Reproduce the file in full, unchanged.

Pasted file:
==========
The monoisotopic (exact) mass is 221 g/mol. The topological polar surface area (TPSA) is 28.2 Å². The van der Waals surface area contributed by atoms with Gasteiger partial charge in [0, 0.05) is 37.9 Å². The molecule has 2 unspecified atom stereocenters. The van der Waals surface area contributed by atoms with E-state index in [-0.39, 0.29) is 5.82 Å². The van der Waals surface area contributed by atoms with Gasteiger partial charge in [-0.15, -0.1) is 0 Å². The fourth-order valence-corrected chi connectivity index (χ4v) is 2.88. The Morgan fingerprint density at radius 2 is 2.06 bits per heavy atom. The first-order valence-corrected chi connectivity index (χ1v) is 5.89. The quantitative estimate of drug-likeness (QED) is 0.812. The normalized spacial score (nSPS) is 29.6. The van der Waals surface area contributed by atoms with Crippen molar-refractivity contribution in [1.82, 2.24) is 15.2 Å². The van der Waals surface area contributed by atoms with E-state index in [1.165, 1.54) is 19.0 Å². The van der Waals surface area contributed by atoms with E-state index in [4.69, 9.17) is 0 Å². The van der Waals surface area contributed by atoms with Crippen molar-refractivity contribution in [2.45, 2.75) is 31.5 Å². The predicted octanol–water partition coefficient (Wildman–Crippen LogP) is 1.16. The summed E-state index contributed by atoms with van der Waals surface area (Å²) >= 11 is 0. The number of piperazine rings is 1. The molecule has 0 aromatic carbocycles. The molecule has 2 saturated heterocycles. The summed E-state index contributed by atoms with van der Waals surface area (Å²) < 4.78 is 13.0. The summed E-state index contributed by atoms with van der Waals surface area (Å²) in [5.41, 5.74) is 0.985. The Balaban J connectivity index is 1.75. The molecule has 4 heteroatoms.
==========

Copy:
The monoisotopic (exact) mass is 221 g/mol. The topological polar surface area (TPSA) is 28.2 Å². The van der Waals surface area contributed by atoms with Gasteiger partial charge in [0, 0.05) is 37.9 Å². The molecule has 2 unspecified atom stereocenters. The van der Waals surface area contributed by atoms with E-state index in [-0.39, 0.29) is 5.82 Å². The van der Waals surface area contributed by atoms with Gasteiger partial charge in [-0.15, -0.1) is 0 Å². The fourth-order valence-corrected chi connectivity index (χ4v) is 2.88. The Morgan fingerprint density at radius 2 is 2.06 bits per heavy atom. The first-order valence-corrected chi connectivity index (χ1v) is 5.89. The quantitative estimate of drug-likeness (QED) is 0.812. The normalized spacial score (nSPS) is 29.6. The van der Waals surface area contributed by atoms with Crippen molar-refractivity contribution in [1.82, 2.24) is 15.2 Å². The van der Waals surface area contributed by atoms with E-state index in [1.165, 1.54) is 19.0 Å². The van der Waals surface area contributed by atoms with E-state index in [4.69, 9.17) is 0 Å². The van der Waals surface area contributed by atoms with Crippen molar-refractivity contribution in [2.45, 2.75) is 31.5 Å². The predicted octanol–water partition coefficient (Wildman–Crippen LogP) is 1.16. The summed E-state index contributed by atoms with van der Waals surface area (Å²) >= 11 is 0. The number of piperazine rings is 1. The molecule has 0 aromatic carbocycles. The molecule has 2 saturated heterocycles. The summed E-state index contributed by atoms with van der Waals surface area (Å²) < 4.78 is 13.0. The summed E-state index contributed by atoms with van der Waals surface area (Å²) in [5.41, 5.74) is 0.985. The Balaban J connectivity index is 1.75. The molecule has 4 heteroatoms.